The aerated-FBR is a small field size reactor with a 40-liter volume. The reactor will be housed near the DLWE source in the farm operational area, receiving power supply from the nearby farm facility. A peristaltic metering pump (Masterflex) will be used to load DLWE into the reactor. At an inflow rate of 10 gallons/hour the aerated-FBR will have ~60-120 minutes HRT allowing enough time for precipitation, and the ability to treat up to 240 gallons of DLWE per day. The main chamber will generate the bulk of struvite crystallization as incoming DLWE becomes saturated and interacts with struvite colloids. For initial struvite nucleation, 0.1g/L (4 g/reactor-run) of fine-grained struvite powder will be added as seeding for struvite crystal nucleation, acting as a template for crystal growth and precipitation. In order to supersaturate struvite in the DLWE, alkaline conditions are required. Aeration at a 45 cu.ft. air per cu.ft. DLWE-hour will be used to raise pH up to ~pH 8.5 by CO2 stripping, using a linear diaphragm air compressor (Thomas). To further induce precipitation, and maximize removal of NH4-N, 0.25 N NaOH, 1 M MgCl2*6H2O and/or 1 M K2HPO4 solutions will be added using three Fisher brand peristaltic pumps based on experimental treatment. The pH will be measured in the reaction chamber using an inflow Cole-Palmer pH electrode. The main chamber has an overhead mixer (Arrow 1200) with a PTFE coated mixer shaft and a 4-inch blade, generating a circular flow to promote crystallization and generate suspended particles, preventing struvite sedimentation on the reactor walls. A narrow-slit passage connects the continuous flow stirred-tank reactor chamber (CSTR) and fluidized bed (FB) chambers in the aerated-FBR. The FB conical prism reduces the DLWE flux from an average of 20 cm/min at the entry slit, to an average 2 cm/min at the point of exit. As the struvite particle velocity slows, they cease to be suspended and vertical settling transports crystals downward. This circular motion separates the salt solids from the effluent leaving the reactor, allowing the crystals to undergo an extended growth period. When the crystals reach a reasonable particle size (~0.125 inches), they can be easily separated from smaller particles by reducing the mixing speed and collection from the valve at the reactor base. The fluidized bed formation is tuned by adjusting the mixing speed of the overhead stirrer. Minerals harvested from the aerated-FBR will be air-dried in incubation at 95 oF for 72h and analyzed with X-ray diffraction (XRD; Bruker, D8) and ICP-OES (Agilent, 5110) to determine their elemental and nutrient contents. Additional analysis using simultaneous thermal analysis (STA) and evolved gas analysis (EGA) will evaluate the thermal stability of fertilizer solids collected from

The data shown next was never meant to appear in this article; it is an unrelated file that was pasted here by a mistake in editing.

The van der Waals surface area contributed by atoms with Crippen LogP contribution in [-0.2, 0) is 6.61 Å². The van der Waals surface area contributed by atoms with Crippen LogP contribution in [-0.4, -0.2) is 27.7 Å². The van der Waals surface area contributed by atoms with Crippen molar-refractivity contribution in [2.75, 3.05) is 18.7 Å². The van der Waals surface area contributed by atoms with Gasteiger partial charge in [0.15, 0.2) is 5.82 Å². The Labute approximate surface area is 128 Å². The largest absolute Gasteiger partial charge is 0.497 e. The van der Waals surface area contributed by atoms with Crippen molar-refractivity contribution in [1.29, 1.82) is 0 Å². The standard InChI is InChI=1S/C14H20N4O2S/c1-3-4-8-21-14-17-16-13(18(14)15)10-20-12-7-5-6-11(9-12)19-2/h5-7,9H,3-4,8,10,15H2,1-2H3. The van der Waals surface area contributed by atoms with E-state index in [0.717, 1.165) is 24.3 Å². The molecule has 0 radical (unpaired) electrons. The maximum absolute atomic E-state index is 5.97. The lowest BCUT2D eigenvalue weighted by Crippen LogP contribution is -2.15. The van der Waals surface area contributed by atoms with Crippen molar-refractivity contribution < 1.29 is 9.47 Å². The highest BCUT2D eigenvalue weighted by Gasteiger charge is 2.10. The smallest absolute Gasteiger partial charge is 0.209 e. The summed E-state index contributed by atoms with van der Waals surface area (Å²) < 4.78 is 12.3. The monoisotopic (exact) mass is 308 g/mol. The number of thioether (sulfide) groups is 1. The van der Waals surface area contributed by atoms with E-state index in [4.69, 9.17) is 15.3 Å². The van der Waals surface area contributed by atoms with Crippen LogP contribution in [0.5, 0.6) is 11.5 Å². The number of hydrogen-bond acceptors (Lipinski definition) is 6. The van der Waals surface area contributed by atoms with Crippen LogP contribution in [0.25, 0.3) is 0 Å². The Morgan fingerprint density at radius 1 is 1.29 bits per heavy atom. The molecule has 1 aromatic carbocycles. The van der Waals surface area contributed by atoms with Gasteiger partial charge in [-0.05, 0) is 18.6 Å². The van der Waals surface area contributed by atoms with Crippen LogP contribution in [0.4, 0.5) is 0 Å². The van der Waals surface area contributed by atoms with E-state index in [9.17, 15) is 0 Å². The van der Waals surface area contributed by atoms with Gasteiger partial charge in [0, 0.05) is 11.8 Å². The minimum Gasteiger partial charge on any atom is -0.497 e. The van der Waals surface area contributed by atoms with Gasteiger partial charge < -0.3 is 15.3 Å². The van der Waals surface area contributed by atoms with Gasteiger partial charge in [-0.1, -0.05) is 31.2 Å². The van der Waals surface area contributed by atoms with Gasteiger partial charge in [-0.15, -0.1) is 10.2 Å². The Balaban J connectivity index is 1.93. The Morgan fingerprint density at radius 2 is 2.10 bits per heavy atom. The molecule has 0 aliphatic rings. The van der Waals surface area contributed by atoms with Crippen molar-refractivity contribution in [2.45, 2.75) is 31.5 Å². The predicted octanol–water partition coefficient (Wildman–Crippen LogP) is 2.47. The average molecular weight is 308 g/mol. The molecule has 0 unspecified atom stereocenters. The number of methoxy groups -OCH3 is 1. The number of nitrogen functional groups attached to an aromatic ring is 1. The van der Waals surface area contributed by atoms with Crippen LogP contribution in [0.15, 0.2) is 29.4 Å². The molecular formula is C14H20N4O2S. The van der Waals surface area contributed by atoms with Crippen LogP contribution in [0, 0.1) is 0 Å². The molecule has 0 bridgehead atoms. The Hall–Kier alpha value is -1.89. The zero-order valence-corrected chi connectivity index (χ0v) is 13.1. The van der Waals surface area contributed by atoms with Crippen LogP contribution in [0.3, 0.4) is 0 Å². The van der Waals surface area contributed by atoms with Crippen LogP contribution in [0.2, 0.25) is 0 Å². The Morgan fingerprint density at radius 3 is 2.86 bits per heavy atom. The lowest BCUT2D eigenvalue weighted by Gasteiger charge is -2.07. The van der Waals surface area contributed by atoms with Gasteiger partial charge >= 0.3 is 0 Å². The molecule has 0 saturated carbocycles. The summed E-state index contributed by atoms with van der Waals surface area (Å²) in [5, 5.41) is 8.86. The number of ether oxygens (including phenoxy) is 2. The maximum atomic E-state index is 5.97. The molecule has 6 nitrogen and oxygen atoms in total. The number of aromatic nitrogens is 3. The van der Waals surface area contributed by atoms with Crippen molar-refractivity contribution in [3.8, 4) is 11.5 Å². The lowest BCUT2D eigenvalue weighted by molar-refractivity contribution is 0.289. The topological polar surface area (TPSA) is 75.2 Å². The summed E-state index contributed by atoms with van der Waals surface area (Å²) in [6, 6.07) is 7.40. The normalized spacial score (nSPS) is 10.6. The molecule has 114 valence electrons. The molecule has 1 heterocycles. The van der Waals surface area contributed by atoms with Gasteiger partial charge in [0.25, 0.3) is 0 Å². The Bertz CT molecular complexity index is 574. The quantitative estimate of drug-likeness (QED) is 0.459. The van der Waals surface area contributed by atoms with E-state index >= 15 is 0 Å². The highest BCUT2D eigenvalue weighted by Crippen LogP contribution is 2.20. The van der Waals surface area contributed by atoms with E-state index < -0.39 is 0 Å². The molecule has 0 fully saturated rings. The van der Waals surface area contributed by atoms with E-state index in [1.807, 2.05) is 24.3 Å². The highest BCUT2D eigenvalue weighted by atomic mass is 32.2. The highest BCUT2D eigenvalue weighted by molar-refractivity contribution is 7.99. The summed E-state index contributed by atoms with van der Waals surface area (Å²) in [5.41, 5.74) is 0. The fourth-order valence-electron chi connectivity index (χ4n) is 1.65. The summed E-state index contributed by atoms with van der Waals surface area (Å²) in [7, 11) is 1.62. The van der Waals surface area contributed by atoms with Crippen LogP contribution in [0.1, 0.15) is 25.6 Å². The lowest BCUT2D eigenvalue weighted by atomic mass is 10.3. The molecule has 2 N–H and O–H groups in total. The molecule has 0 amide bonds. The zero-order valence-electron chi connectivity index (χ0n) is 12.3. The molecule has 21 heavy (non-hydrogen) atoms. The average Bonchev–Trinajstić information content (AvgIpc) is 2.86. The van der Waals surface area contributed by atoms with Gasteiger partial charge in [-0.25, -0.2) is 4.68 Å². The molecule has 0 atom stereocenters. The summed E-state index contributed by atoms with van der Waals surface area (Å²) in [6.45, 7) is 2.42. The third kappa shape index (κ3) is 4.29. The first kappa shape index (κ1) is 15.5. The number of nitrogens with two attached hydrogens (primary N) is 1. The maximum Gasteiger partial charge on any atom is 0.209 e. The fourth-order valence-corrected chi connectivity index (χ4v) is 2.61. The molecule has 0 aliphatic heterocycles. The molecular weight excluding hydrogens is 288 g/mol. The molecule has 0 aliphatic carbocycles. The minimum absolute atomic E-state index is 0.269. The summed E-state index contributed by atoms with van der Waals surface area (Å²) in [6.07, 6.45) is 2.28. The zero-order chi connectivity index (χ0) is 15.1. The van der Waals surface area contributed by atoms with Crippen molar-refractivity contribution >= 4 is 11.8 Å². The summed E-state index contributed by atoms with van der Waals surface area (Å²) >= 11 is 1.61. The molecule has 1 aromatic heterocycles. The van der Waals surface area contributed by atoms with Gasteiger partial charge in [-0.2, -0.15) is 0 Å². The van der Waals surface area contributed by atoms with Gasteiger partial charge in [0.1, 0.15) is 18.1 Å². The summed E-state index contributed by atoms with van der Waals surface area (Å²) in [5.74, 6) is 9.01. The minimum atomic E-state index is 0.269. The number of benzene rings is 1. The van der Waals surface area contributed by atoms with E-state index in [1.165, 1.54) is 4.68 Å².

aerated-FBR (Netzsch Perseus STA 449 F3, coupled with Bruker Alpha FTIR). Such analysis will compare thermodynamic factors such as enthalpy of ammonia emission and mass loss rates between collected struvite and commercial fertilizers.
DLWE primary treatment with CWT:
CWT allows microbial, flora, chemical and mechanical processes to remove contaminants from DLWE. Our CWT system (Figure 3) will use a three-cell setting, based on the Environmental Protection Agency (EPA) CWT manual, combined with recommendations for LWE-CWT tested by Agricultural Research Organization (ARO) in Israel, for dairy farms. The CWT cells are series in a column of canals and consist of Free Water Surface (FWS) and Vegetated Submerged Bed (VSB) cells settings (Figure-2). The HRT requirement for each cell is two days, for a total HRT of six days. Each CWT cell consist of wood beam frame with plywood support and 45-micron synthetic rubber (EPDM) liner for effluent containment. The total DLWE mass in the CWT is the total volume times the cell porosity. For our assessment, we will use recommended porosity values of 0.7, 0.3 and 1 for the FWS (emerged plants), VSB (submerged flow with plant cover) and open FWS (submerged plants). Our three-cell canal combined size is 1.2 m (4 ft) wide, 0.6 m (2 ft) deep and 12 m (40 ft) long. The total pore volume of the CWT canal is ~5800 L, and with a DLWE intake of up to 908 L/day (240 gallons) coming from the aerated-FBR, will meet the 6-day HRT needs. The CWT cells are placed on an operational space near the aerated-FBR.
Figure 3: CWT placement
Three pools are connected with overflow canals, where effluent enters the VSB pool (1) then the FWS pools (2,3). The pools have a 2-1” height difference, ensuring flow direction from pool 1-3 despite soil compaction under CWT weigh.
CWT cell 1: Vegetated Submerged Bed (VSB): The first CWT cell is VSB cell (Figure 4) filled with local river pebbles (non-carbonate rock), roughly 1-3 inch in diameter. The top 6 inches of the cell are sandy loam / pea pebble with vegetated wetland plants. The flow of DLWE through the cell serve two purposes: a. remove BOD and TSS by sorption/ metabolism of biofilm activities; b. allows for aerobic respiration to lower pH of effluent coming from aerated-FBR at ~pH 9.